where R−(t) = δ[H0 − H(t)], H0 is the natural steady state level of the aquifer. Letting F0 be river base flow, we require δ[H0 − H(t)] ≤ F0 as an upper limit on the streamflow depletions to the alluvial aquifer. The second term in equation (5) reflects the fact that if alluvial aquifer water table drops, downstream river flows will be diminished. The constraint is a physical limitation on river depletions; the coefficient δ is in AF per foot and determines the rate of river effects when the (alluvial) water table level falls below the natural steady state. This hydrological constraint on leakages from the river to the alluvial aquifer might be replaced by a more restrictive ecological-management constraint imposed relative to what is often referred to as a “safe minimum standard”, say FSMS < F0, so that FSMS replaces F0 in the restriction in equation (5). For simplicity assume dR+/dH = dN/dH = η > 0 so that dR/dH = dR+/dH − dR−/dH = η + δ. Similarly suppose that N(t) = 0 when H(t) = HF = H0 − F0/δ.
 The change in aquifer storage is the sum of natural recharge plus net (lagged) pumping less riparian habitat ET and river effects. Using equations (3) and (5) and simplifying this yields the (combined regional/alluvial) aquifer dynamics as
where β is the fraction of pumping returned to the aquifer as a consequence of reinjection or naturally occurring return flows.
 In the natural steady state, with w(t − τ) = 0, E(t) = E0 and H(t) = H0, (t) = 0 in equation (6) yields R0 = N0 − E0 as expected. For a given pumping steady state, if w(t) = wi∞, then i = 0 in equation (6) leads to
Thus any steady state pumping (consumptive use) level must be sustained through reductions in stream flows. Base flow of the river is supplemented by flows from the alluvial aquifer to the river; these supplemental flows are bounded above by N0 − E0. Generally denote river flows are
 There are two limiting case steady states. One is that where (urban) pumping from the aquifer is at its largest sustainable value, the other where riparian ET is at its largest sustainable value. Clearly when riparian ET is at its largest sustainable value, urban pumping is of necessity zero. When urban pumping is at its largest sustainable value, riparian habitat will ultimately vanish. These observations raise some obvious questions about the notion of sustainability.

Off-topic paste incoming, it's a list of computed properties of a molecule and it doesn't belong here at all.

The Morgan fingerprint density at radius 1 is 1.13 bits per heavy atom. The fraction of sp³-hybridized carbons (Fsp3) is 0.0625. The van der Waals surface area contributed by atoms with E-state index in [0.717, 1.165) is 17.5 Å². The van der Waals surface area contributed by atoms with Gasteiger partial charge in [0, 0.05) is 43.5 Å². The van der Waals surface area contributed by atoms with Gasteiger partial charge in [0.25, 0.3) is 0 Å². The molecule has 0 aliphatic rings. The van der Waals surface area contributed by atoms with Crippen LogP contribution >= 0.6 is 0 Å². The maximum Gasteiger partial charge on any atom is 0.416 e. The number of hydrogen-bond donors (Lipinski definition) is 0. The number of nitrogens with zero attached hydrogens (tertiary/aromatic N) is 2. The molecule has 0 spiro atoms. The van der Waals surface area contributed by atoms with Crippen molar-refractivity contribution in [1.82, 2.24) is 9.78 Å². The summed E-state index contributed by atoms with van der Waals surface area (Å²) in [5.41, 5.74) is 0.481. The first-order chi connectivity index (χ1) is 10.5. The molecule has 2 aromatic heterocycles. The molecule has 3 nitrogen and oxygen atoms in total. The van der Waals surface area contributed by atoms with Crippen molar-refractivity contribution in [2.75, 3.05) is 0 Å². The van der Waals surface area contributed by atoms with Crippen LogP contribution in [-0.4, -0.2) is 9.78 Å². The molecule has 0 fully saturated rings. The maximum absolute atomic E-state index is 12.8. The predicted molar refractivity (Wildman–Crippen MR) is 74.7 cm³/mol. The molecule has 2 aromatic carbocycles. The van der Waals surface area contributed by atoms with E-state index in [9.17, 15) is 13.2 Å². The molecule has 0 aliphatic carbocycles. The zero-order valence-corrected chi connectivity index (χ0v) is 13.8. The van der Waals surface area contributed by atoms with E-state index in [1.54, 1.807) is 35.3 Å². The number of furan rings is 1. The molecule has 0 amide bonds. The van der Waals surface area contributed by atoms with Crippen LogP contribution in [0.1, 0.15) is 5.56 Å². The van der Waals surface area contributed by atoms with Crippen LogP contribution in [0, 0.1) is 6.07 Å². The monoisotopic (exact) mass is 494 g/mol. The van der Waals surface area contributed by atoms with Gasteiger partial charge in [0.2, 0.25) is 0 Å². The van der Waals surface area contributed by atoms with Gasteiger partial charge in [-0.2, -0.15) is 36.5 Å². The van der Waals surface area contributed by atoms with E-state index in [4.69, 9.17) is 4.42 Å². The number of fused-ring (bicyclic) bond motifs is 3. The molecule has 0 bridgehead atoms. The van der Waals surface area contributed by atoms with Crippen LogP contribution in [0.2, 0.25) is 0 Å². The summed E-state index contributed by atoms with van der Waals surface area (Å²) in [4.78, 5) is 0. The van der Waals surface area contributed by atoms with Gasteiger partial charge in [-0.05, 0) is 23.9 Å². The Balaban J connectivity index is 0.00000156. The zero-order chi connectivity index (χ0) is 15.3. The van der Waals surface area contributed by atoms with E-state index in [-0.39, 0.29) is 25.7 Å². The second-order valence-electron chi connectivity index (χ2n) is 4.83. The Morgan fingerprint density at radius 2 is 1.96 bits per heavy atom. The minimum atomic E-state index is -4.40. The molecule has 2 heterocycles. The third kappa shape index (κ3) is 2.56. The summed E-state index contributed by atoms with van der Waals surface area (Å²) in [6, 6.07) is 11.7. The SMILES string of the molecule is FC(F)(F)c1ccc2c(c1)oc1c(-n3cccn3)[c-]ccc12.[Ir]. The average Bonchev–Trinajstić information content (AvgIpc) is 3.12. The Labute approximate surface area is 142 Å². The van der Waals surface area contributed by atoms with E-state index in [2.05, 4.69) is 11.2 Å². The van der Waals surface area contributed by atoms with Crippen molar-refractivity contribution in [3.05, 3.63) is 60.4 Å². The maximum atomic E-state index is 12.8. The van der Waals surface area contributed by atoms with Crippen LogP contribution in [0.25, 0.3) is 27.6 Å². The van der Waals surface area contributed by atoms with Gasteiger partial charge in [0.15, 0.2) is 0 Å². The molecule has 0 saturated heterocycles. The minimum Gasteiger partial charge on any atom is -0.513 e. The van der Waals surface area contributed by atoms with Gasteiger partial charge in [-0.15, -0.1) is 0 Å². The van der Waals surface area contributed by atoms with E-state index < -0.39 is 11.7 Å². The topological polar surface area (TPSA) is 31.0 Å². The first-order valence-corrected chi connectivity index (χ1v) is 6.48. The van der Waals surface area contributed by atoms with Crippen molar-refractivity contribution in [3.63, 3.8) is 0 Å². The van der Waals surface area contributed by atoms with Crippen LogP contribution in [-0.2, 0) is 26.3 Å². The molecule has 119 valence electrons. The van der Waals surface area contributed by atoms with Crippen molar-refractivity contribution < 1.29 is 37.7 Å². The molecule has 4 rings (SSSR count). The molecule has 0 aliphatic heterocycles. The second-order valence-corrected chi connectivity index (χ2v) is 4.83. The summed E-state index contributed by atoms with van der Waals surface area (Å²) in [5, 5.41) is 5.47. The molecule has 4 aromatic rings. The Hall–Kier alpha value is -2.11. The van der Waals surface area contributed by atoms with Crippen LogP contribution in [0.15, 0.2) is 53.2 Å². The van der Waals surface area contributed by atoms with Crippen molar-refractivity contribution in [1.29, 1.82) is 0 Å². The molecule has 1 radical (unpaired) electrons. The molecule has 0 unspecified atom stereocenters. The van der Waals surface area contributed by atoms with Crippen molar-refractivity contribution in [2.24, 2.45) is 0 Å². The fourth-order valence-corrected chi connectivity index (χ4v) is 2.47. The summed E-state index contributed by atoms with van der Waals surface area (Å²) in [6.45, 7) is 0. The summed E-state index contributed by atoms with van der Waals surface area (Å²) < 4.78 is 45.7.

An alternative steady state might be defined as one which maintains an “acceptable” level of habitat benefits. This level of riparian habitat benefit is often defined implicitly in terms of a “safe minimum standard” (SMS), Msms, imposed on streamflows as referred to above in footnote 11. The ofttimes expressed concern for riparian over urban water use is perhaps related to the fact that (1) riparian benefits are public and hence outside private decision making control, and (2) the total loss of riparian habitat is often viewed as being irreversible and hence purposely overvalued; the SMS is a fallback response when environmental benefits are difficult to quantify. However this line of logic can be followed to its end as follows. Given a SMS on river flows, this defines a maximum allowable/sustainable level of urban pumping via equations (5) and (7); i.e., wSMS∞ = MSMS/(1 − β). This level of urban pumping defines a “sustainable” level of urban benefits, which in turn, is a de facto a lower bound estimate of the associated level of riparian habitat benefits implied by the choice of MSMS. Alternatively if urban pumping must be reduced to achieve wSMS∞, then a surrogate for the increase in riparian habitat benefits associated with this decrease in urban use is given by the absolute value of the change in urban benefits associated with this reduction in urban use.